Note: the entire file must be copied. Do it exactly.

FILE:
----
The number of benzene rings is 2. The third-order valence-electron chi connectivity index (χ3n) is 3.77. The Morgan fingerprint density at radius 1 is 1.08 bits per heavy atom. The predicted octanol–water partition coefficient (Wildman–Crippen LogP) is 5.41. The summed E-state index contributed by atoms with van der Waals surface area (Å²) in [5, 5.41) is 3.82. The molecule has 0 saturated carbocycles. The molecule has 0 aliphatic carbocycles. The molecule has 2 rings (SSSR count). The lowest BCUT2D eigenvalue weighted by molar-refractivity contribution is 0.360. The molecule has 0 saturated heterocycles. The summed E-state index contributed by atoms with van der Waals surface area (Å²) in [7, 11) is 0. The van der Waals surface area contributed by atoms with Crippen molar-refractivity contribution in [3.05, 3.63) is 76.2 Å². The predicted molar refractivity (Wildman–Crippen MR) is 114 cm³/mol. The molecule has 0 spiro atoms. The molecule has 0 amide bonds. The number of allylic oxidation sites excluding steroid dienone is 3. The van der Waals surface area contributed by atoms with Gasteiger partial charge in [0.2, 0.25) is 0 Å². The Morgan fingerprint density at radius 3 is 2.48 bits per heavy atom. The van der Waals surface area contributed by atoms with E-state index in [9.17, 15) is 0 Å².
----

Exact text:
The number of benzene rings is 2. The third-order valence-electron chi connectivity index (χ3n) is 3.77. The Morgan fingerprint density at radius 1 is 1.08 bits per heavy atom. The predicted octanol–water partition coefficient (Wildman–Crippen LogP) is 5.41. The summed E-state index contributed by atoms with van der Waals surface area (Å²) in [5, 5.41) is 3.82. The molecule has 0 saturated carbocycles. The molecule has 0 aliphatic carbocycles. The molecule has 2 rings (SSSR count). The lowest BCUT2D eigenvalue weighted by molar-refractivity contribution is 0.360. The molecule has 0 saturated heterocycles. The summed E-state index contributed by atoms with van der Waals surface area (Å²) in [7, 11) is 0. The van der Waals surface area contributed by atoms with Crippen molar-refractivity contribution in [3.05, 3.63) is 76.2 Å². The predicted molar refractivity (Wildman–Crippen MR) is 114 cm³/mol. The molecule has 0 spiro atoms. The molecule has 0 amide bonds. The number of allylic oxidation sites excluding steroid dienone is 3. The van der Waals surface area contributed by atoms with Gasteiger partial charge in [0.2, 0.25) is 0 Å². The Morgan fingerprint density at radius 3 is 2.48 bits per heavy atom. The van der Waals surface area contributed by atoms with E-state index in [9.17, 15) is 0 Å².